Corny as it might sound, Infernal Bridegroom Productions' Actual Air really is poetry in motion. Adapted by IBP company member (and Press assistant calendar editor) Troy Schulze from David Berman's book of poems by the same name, the show translates his ragged lyricism from the page to the stage with astonishing grace. In fact, IBP's exquisitely crafted world premiere may even make Berman's youthful verse stronger.
Schulze brings the hazy voice of a disenfranchised-artist-as-a-young-man into sharp focus. His twentysomething landscape is sketched out in brief scenes suffused with oblique meaning. The scenes move like a dream of words and images too strange to shape into a narrative yet too powerful to dismiss. This isn't poetry put to a beat, shaped into dance or rapped into rhythm. It is a collage of quiet musings over such modern dilemmas as the weirdness of snowmen, the dangers of smoking and "the paradox of multiple Santas" at the mall. The odd voices in Schulze's play capture the vague yet brutal disappointments of newly acquired adulthood in a world filled with endless small anxieties and ironies.
The production is technically beautiful. Incidental music by Mike Switzer and Anthony Barilla adds to the moody darkness. And set designer Kirk Markley's zigzagging stretches of gauzy scrim thread back and forth across the stage like a tiny version of Christo's early-'70s sculpture Running Fence. A creamy, translucent slip of a curtain ends scenes with white silence. Markley's lighting is striking as well: Circles of playing area are chiseled out in golden light, focusing our attention on the smallest detail, such as the way an asthmatic with lush red lips can suck air from an inhaler in the most delicious way.
"Do you ever think of cancer?" she asks her lover, suitcase by her side. He drags off his cigarette and says with the arrogance of youth, "Yes, but always as a tree, way up ahead in the distance where it doesn't matter."
Schulze's careful attention to each scene gives the piece a dancelike feel, even though the actors might not raise more than an arm as they speak. Tamarie Cooper is especially strong throughout this production, in part because of her dancerly sense of the power in a single gesture. Sometimes the actors don't move at all, and the still-life scenes come off with the grace of a sepia-toned photograph. Punctuating the stillness are unexpected moments of nudity, which are most surprising for their painterly beauty. To underline his point about the struggle of the young artist, Schulze has invited different local artists to paint a self-portrait on stage as Patrick Reynolds recites Berman's "Self Portrait at 28."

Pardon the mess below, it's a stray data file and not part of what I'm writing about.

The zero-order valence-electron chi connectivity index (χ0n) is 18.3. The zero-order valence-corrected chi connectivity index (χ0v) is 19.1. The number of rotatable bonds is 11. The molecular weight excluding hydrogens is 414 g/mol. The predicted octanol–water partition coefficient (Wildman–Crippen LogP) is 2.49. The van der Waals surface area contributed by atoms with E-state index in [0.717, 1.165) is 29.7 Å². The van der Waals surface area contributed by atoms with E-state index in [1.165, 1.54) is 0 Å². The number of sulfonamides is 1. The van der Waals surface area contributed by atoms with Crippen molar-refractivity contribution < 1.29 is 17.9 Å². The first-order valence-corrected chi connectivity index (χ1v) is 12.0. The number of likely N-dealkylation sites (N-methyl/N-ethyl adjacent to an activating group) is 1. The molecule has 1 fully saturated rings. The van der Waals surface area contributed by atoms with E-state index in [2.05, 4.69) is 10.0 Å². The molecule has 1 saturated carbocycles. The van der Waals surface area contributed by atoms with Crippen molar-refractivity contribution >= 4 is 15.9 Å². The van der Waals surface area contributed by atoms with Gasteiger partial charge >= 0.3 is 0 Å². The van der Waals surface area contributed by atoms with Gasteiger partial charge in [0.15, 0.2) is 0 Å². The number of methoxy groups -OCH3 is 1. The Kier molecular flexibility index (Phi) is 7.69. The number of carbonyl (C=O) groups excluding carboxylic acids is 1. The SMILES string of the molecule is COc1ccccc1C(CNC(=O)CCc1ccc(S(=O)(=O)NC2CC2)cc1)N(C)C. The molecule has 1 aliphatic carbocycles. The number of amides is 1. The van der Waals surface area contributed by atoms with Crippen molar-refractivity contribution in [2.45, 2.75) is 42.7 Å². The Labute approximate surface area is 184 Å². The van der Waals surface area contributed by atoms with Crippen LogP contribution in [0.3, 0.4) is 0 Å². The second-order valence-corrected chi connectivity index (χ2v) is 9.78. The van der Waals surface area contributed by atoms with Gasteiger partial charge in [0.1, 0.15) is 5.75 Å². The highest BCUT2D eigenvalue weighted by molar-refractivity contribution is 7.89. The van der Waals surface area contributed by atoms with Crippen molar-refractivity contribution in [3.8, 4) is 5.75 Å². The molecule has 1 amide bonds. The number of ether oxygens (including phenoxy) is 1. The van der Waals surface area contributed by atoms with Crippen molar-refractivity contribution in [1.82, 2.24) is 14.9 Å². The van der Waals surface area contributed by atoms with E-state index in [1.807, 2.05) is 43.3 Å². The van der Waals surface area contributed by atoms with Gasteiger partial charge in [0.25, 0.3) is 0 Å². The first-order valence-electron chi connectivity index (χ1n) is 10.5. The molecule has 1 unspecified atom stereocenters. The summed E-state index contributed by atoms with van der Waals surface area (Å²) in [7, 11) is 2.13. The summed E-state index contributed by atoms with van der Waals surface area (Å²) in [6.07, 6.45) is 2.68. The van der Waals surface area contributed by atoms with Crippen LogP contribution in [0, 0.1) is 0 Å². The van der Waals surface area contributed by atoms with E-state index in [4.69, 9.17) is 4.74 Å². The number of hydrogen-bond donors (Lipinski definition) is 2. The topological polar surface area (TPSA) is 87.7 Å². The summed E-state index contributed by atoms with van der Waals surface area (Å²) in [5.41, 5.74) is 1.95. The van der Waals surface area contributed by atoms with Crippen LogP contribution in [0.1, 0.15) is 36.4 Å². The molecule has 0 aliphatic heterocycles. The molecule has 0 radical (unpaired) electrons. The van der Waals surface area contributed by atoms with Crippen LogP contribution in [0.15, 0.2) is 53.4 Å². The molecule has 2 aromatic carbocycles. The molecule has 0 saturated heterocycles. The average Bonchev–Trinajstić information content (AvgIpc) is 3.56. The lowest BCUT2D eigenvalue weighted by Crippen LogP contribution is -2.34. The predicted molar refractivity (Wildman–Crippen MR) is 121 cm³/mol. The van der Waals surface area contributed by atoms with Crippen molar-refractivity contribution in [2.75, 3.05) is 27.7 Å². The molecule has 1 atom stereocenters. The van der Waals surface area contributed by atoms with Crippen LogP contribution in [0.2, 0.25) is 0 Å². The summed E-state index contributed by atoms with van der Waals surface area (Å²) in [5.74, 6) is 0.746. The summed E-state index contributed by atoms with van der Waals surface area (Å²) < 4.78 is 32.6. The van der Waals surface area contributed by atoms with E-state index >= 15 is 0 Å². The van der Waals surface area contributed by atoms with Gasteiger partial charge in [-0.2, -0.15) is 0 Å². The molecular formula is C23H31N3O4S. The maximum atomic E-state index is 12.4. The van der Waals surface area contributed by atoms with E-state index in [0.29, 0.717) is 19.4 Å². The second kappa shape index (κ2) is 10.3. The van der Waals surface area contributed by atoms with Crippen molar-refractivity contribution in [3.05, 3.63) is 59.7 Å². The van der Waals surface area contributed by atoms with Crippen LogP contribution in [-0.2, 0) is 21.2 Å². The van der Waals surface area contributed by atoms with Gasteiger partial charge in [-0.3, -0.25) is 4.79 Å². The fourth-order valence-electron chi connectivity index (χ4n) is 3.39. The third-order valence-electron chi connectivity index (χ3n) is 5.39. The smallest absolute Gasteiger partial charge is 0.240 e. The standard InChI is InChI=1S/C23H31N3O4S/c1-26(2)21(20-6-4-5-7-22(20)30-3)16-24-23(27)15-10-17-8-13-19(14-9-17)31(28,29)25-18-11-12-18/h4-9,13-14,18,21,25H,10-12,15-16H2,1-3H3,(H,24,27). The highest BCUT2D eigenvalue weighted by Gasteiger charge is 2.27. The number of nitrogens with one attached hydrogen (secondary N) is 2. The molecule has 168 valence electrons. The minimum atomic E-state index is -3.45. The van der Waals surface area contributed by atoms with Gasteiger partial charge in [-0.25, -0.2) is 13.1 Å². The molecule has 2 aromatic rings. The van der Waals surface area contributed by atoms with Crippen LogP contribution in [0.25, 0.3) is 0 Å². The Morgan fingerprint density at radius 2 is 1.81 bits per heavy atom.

Berman's poetry is clearly the work of a young man preoccupied with lost girlfriends, the strangeness of popular culture, "honesty" and his angst-ridden teenage past. On who was cool in high school: "You could tell who'd been to last night's big metal concert by the new T-shirts in the hallways. You didn't have to ask, and that's what cool was." Schulze creates a tenuous "drama" from Berman's neuroses; the anxiety is palpable in the muscular reserve of the show.
In many ways, the subject matter is perfect for IBP, a company that's clearly still fighting the good fight against established ideas of what theater is supposed to be. Grungy and tattooed, this chain-smoking group of actors really does seem to think of tragedy as something way up ahead in the distance where it doesn't matter. It's their youthful bravado coupled with a mature ability to work hard that makes this production so strong.
In fact, the only misstep is when Schulze himself tries to sing songs from Berman's indie rock band the Silver Jews. Though skinny Schulze, with his intense eyes and hollow cheeks, looks every bit the lead singer when he stands on the stage dressed in a red shirt, dark slacks and bare feet, he can't carry a tune. The songs are saved only by his backup singers and a band that does a pretty good job of drowning him out. It's hard to understand why Schulze didn't give these songs to Cary Winscott, who does a lovely job with the closing monologue, "The Charm of 5:30."
Rarefied as all this might sound, the show moves quickly, and its brevity is part of what keeps it from slipping into the abyss of self-indulgence. Lasting no more than an hour, it is as fleeting as a poem and leaves you with the same sort of wistful, melancholic glow.
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